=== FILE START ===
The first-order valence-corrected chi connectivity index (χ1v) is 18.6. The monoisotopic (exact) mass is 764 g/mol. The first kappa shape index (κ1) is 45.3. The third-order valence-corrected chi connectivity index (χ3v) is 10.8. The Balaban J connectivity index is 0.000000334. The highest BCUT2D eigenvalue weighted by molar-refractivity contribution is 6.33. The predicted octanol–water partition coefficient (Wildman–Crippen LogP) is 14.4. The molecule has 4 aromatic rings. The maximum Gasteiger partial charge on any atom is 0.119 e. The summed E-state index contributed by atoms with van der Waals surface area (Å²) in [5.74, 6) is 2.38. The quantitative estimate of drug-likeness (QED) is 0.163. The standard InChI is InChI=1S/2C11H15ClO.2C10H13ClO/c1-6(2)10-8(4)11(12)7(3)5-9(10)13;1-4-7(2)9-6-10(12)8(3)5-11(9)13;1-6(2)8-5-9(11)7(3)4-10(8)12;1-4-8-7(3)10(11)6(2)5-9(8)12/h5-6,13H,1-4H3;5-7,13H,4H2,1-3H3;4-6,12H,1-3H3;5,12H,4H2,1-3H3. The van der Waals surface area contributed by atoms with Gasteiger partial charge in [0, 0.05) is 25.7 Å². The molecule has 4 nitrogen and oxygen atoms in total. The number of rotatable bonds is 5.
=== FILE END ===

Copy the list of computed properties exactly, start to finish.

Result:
The first-order valence-corrected chi connectivity index (χ1v) is 18.6. The monoisotopic (exact) mass is 764 g/mol. The first kappa shape index (κ1) is 45.3. The third-order valence-corrected chi connectivity index (χ3v) is 10.8. The Balaban J connectivity index is 0.000000334. The highest BCUT2D eigenvalue weighted by molar-refractivity contribution is 6.33. The predicted octanol–water partition coefficient (Wildman–Crippen LogP) is 14.4. The molecule has 4 aromatic rings. The maximum Gasteiger partial charge on any atom is 0.119 e. The summed E-state index contributed by atoms with van der Waals surface area (Å²) in [5.74, 6) is 2.38. The quantitative estimate of drug-likeness (QED) is 0.163. The standard InChI is InChI=1S/2C11H15ClO.2C10H13ClO/c1-6(2)10-8(4)11(12)7(3)5-9(10)13;1-4-7(2)9-6-10(12)8(3)5-11(9)13;1-6(2)8-5-9(11)7(3)4-10(8)12;1-4-8-7(3)10(11)6(2)5-9(8)12/h5-6,13H,1-4H3;5-7,13H,4H2,1-3H3;4-6,12H,1-3H3;5,12H,4H2,1-3H3. The van der Waals surface area contributed by atoms with Gasteiger partial charge in [0, 0.05) is 25.7 Å². The molecule has 4 nitrogen and oxygen atoms in total. The number of rotatable bonds is 5.